The world’s two biggest brands — Nike and Adidas — have made it clear that safety footwear is no longer just for the military.
Nike and other major U.K. brands have been quick to step up their campaign to promote the use of safer footwear in the public eye.
But what exactly are safety shoes?
What are the different types of safety footwear?
How should we define ‘safety’?
Recode has a special report on the war in Afghanistan.
This week: How the U!
is trying to win over women in the military and how Nike is changing the face of the companyIt’s not just women in Afghanistan — men, too.
In a recent op-ed in The New York Times, the American-made Nike brand explained that the brand is trying “to attract women to the company” and said the goal is to “enhance the company’s global brand presence.”
It’s a little harder to understand why Nike’s stance on safety is so important than it may sound.
The shoe company, which made a splash with its ad campaign in Afghanistan that featured women dressed as Taliban leaders, has faced criticism from women’s groups who say it has promoted “a patriarchal culture that encourages violence.”
The U.N. Human Rights Council has said it is “not neutral” on the issue, but has called on Nike to stop using its brand name and logo in ads that promote violence against women.
In an interview with Recode, Nike CEO Mark Parker said his company “remains committed to working with women to promote equality.”
He said the company was “taking action to address some of the concerns raised by the UNHRC.”
The ad campaign is one example of how Nike has gone above and beyond to make its brand more appealing to women.
In the piece, Parker said that Nike has created a “special relationship” with Afghan women that is “much more than just a physical connection.”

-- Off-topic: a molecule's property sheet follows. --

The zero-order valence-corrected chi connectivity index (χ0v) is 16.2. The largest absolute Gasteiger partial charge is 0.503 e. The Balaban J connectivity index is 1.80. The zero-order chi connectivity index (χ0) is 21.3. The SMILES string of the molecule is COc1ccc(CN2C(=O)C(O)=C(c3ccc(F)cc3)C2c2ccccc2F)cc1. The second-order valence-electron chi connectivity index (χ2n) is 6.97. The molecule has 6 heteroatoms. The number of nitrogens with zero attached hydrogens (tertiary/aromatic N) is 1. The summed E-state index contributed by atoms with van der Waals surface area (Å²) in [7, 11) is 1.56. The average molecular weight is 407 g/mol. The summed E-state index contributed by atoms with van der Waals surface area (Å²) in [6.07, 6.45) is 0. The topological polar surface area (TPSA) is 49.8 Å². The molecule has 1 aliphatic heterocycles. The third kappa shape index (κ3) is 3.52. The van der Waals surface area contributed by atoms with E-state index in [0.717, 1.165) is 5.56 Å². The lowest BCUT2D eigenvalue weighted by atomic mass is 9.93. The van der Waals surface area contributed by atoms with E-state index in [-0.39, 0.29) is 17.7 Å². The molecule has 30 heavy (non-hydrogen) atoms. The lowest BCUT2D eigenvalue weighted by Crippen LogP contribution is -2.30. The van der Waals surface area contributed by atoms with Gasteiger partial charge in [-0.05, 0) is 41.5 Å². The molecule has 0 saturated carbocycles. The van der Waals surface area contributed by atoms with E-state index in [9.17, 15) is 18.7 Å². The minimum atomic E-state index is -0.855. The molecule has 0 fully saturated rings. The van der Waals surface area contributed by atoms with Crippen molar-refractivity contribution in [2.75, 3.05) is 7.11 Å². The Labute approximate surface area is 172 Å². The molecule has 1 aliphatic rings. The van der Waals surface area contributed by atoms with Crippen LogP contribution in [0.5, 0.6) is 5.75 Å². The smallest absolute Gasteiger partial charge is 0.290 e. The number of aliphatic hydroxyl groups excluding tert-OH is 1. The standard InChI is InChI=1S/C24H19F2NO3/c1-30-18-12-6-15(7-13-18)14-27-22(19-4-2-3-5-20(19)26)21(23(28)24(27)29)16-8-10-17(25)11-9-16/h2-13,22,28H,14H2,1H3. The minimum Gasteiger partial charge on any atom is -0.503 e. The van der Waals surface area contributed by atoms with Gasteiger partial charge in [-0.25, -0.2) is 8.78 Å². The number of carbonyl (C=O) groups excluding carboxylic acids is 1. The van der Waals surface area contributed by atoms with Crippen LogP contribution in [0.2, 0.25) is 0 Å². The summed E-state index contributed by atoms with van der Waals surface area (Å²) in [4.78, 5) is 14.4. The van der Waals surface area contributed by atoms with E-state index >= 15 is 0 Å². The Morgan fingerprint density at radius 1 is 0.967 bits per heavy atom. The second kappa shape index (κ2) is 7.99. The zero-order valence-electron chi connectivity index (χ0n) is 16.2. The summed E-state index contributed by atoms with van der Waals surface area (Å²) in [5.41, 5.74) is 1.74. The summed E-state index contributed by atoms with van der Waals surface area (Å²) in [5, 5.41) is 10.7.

“This is a cultural connection,” he said.
“They have access to a company that has been so generous to women, including funding education and other programs for women.”
A Nike spokeswoman said in a statement to Recode that the company “is proud to be a part of the Afghanistan team and look forward to working closely with the Afghan government to achieve greater women’s empowerment and equality.”
It may seem like a big deal that Nike is supporting women in this war.
But, for many women, the company isn’t just a stepping stone to a career.
As one Afghan woman who went on to become a professional model told Recode: “I have been wearing Nike shoes since I was 10 years old, and now I am one of the top models in the world.”
And, as Parker explained, the shoe company is also taking a more direct approach to its message.
government is looking at our brand as part of a wider cultural shift,” Parker said.”
We’re doing what we believe is in the best interest of women and girls everywhere,” he added.
K. is currently involved in a massive military campaign in the Middle East, involving air, ground, and naval forces.
Nike is part of an international coalition of brands that will donate to women’s charities and provide them with safety gear.
In response to the recent U.R.O.W. protests, the brand announced it would stop selling shoes with logos that include the words “Nike,” “Nordstrom,” or “Kraft” — a move it said was meant to avoid creating “misunderstandings about our values.”